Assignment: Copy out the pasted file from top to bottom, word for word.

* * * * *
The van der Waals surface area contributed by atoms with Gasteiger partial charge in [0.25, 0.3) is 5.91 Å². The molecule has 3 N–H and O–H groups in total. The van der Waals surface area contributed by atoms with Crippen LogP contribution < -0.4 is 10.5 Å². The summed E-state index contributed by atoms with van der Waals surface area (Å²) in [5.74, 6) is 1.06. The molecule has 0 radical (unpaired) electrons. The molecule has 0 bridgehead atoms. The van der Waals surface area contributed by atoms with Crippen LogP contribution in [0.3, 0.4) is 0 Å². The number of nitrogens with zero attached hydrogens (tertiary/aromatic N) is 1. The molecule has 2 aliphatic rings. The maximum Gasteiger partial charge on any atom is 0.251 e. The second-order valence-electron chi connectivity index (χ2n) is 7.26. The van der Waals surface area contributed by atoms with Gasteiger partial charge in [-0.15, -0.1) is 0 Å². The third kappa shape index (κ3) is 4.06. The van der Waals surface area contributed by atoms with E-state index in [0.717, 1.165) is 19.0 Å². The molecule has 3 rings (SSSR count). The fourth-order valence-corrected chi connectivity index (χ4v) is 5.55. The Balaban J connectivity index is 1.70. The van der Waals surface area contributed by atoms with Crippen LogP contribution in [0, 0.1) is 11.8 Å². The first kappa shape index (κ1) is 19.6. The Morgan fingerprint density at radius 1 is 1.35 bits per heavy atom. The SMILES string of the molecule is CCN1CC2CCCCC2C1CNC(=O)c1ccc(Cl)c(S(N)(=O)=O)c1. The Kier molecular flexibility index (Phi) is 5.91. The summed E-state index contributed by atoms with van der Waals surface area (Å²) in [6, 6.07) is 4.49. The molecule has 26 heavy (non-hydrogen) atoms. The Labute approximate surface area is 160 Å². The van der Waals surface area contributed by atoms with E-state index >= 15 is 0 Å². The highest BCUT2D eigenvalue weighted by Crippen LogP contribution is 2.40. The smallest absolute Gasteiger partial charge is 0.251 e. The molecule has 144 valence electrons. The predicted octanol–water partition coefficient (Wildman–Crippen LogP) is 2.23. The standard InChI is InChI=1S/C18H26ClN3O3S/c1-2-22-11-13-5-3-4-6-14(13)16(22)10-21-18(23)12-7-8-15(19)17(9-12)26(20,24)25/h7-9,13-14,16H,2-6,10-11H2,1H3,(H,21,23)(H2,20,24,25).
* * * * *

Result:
The van der Waals surface area contributed by atoms with Gasteiger partial charge in [0.25, 0.3) is 5.91 Å². The molecule has 3 N–H and O–H groups in total. The van der Waals surface area contributed by atoms with Crippen LogP contribution < -0.4 is 10.5 Å². The summed E-state index contributed by atoms with van der Waals surface area (Å²) in [5.74, 6) is 1.06. The molecule has 0 radical (unpaired) electrons. The molecule has 0 bridgehead atoms. The van der Waals surface area contributed by atoms with Crippen LogP contribution in [0.3, 0.4) is 0 Å². The number of nitrogens with zero attached hydrogens (tertiary/aromatic N) is 1. The molecule has 2 aliphatic rings. The maximum Gasteiger partial charge on any atom is 0.251 e. The second-order valence-electron chi connectivity index (χ2n) is 7.26. The van der Waals surface area contributed by atoms with Gasteiger partial charge in [-0.15, -0.1) is 0 Å². The third kappa shape index (κ3) is 4.06. The van der Waals surface area contributed by atoms with E-state index in [0.717, 1.165) is 19.0 Å². The molecule has 3 rings (SSSR count). The fourth-order valence-corrected chi connectivity index (χ4v) is 5.55. The Balaban J connectivity index is 1.70. The van der Waals surface area contributed by atoms with Crippen LogP contribution in [0, 0.1) is 11.8 Å². The first kappa shape index (κ1) is 19.6. The Morgan fingerprint density at radius 1 is 1.35 bits per heavy atom. The SMILES string of the molecule is CCN1CC2CCCCC2C1CNC(=O)c1ccc(Cl)c(S(N)(=O)=O)c1. The Kier molecular flexibility index (Phi) is 5.91. The summed E-state index contributed by atoms with van der Waals surface area (Å²) in [6, 6.07) is 4.49. The molecule has 26 heavy (non-hydrogen) atoms. The Labute approximate surface area is 160 Å². The van der Waals surface area contributed by atoms with E-state index >= 15 is 0 Å². The highest BCUT2D eigenvalue weighted by Crippen LogP contribution is 2.40. The smallest absolute Gasteiger partial charge is 0.251 e. The molecule has 144 valence electrons. The predicted octanol–water partition coefficient (Wildman–Crippen LogP) is 2.23. The standard InChI is InChI=1S/C18H26ClN3O3S/c1-2-22-11-13-5-3-4-6-14(13)16(22)10-21-18(23)12-7-8-15(19)17(9-12)26(20,24)25/h7-9,13-14,16H,2-6,10-11H2,1H3,(H,21,23)(H2,20,24,25).